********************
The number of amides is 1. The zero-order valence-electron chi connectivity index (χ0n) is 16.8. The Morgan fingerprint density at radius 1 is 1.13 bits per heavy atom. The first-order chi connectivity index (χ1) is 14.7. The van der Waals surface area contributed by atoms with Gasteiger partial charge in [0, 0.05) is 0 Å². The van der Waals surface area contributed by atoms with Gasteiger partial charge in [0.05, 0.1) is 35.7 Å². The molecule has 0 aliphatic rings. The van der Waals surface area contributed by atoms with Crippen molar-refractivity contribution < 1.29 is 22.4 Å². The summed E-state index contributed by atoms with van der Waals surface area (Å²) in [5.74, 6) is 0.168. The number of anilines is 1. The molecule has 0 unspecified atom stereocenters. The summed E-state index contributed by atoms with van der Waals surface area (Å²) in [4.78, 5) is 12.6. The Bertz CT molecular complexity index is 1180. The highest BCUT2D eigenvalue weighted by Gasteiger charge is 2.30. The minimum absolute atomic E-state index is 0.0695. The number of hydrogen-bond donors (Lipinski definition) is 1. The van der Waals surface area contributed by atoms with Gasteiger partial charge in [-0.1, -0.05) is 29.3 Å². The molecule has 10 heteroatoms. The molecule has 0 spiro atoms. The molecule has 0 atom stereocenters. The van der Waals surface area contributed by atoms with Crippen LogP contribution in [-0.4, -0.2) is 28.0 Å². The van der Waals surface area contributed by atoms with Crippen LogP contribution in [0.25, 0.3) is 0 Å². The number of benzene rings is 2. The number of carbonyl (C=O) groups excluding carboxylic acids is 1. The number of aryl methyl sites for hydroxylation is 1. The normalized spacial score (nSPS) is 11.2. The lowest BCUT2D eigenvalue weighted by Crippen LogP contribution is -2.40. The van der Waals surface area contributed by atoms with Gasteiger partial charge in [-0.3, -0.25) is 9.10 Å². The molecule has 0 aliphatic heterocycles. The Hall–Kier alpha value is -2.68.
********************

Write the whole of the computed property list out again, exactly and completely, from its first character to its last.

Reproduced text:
The number of amides is 1. The zero-order valence-electron chi connectivity index (χ0n) is 16.8. The Morgan fingerprint density at radius 1 is 1.13 bits per heavy atom. The first-order chi connectivity index (χ1) is 14.7. The van der Waals surface area contributed by atoms with Gasteiger partial charge in [0, 0.05) is 0 Å². The van der Waals surface area contributed by atoms with Gasteiger partial charge in [0.05, 0.1) is 35.7 Å². The molecule has 0 aliphatic rings. The van der Waals surface area contributed by atoms with Crippen molar-refractivity contribution < 1.29 is 22.4 Å². The summed E-state index contributed by atoms with van der Waals surface area (Å²) in [5.74, 6) is 0.168. The number of anilines is 1. The molecule has 0 unspecified atom stereocenters. The summed E-state index contributed by atoms with van der Waals surface area (Å²) in [4.78, 5) is 12.6. The Bertz CT molecular complexity index is 1180. The highest BCUT2D eigenvalue weighted by Gasteiger charge is 2.30. The minimum absolute atomic E-state index is 0.0695. The number of hydrogen-bond donors (Lipinski definition) is 1. The van der Waals surface area contributed by atoms with Gasteiger partial charge in [-0.1, -0.05) is 29.3 Å². The molecule has 10 heteroatoms. The molecule has 0 spiro atoms. The molecule has 0 atom stereocenters. The van der Waals surface area contributed by atoms with Crippen LogP contribution in [-0.4, -0.2) is 28.0 Å². The van der Waals surface area contributed by atoms with Crippen LogP contribution in [0.25, 0.3) is 0 Å². The number of benzene rings is 2. The number of carbonyl (C=O) groups excluding carboxylic acids is 1. The number of aryl methyl sites for hydroxylation is 1. The normalized spacial score (nSPS) is 11.2. The lowest BCUT2D eigenvalue weighted by Crippen LogP contribution is -2.40. The van der Waals surface area contributed by atoms with Gasteiger partial charge in [-0.3, -0.25) is 9.10 Å². The molecule has 0 aliphatic heterocycles. The Hall–Kier alpha value is -2.68.